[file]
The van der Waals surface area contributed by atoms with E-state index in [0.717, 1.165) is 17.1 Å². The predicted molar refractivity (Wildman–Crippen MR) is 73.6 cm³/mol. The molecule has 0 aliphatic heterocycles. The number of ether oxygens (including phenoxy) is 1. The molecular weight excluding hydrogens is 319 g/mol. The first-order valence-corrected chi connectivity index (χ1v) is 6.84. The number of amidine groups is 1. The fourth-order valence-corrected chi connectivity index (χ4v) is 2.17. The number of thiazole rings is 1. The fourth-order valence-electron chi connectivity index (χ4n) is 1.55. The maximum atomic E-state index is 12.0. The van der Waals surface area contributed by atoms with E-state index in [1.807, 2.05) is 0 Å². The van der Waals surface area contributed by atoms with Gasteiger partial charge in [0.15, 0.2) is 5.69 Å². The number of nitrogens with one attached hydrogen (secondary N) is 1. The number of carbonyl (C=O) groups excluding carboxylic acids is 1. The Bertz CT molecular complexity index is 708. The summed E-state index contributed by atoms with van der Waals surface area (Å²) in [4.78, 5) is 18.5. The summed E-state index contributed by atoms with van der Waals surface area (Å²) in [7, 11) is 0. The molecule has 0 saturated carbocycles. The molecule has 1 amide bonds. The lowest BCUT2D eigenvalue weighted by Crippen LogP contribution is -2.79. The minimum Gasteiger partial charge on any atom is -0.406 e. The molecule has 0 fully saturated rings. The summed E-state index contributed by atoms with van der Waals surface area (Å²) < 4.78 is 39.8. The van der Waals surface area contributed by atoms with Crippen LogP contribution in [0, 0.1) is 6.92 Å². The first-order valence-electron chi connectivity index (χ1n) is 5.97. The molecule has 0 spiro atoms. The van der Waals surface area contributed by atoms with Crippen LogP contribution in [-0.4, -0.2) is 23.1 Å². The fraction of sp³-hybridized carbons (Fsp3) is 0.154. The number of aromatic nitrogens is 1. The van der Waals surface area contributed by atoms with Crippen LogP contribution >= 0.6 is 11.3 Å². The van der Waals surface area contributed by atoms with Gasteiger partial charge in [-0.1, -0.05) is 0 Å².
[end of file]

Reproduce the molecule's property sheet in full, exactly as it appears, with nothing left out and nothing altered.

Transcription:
The van der Waals surface area contributed by atoms with E-state index in [0.717, 1.165) is 17.1 Å². The predicted molar refractivity (Wildman–Crippen MR) is 73.6 cm³/mol. The molecule has 0 aliphatic heterocycles. The number of ether oxygens (including phenoxy) is 1. The molecular weight excluding hydrogens is 319 g/mol. The first-order valence-corrected chi connectivity index (χ1v) is 6.84. The number of amidine groups is 1. The fourth-order valence-corrected chi connectivity index (χ4v) is 2.17. The number of thiazole rings is 1. The fourth-order valence-electron chi connectivity index (χ4n) is 1.55. The maximum atomic E-state index is 12.0. The van der Waals surface area contributed by atoms with E-state index in [1.807, 2.05) is 0 Å². The van der Waals surface area contributed by atoms with Gasteiger partial charge in [0.15, 0.2) is 5.69 Å². The number of nitrogens with one attached hydrogen (secondary N) is 1. The number of carbonyl (C=O) groups excluding carboxylic acids is 1. The Bertz CT molecular complexity index is 708. The summed E-state index contributed by atoms with van der Waals surface area (Å²) in [4.78, 5) is 18.5. The summed E-state index contributed by atoms with van der Waals surface area (Å²) in [7, 11) is 0. The molecule has 0 saturated carbocycles. The molecule has 1 amide bonds. The lowest BCUT2D eigenvalue weighted by Crippen LogP contribution is -2.79. The minimum Gasteiger partial charge on any atom is -0.406 e. The molecule has 0 fully saturated rings. The summed E-state index contributed by atoms with van der Waals surface area (Å²) < 4.78 is 39.8. The van der Waals surface area contributed by atoms with Crippen LogP contribution in [0, 0.1) is 6.92 Å². The first-order valence-electron chi connectivity index (χ1n) is 5.97. The molecule has 0 spiro atoms. The van der Waals surface area contributed by atoms with Crippen LogP contribution in [-0.4, -0.2) is 23.1 Å². The fraction of sp³-hybridized carbons (Fsp3) is 0.154. The number of aromatic nitrogens is 1. The van der Waals surface area contributed by atoms with Crippen LogP contribution >= 0.6 is 11.3 Å². The van der Waals surface area contributed by atoms with Gasteiger partial charge in [-0.1, -0.05) is 0 Å².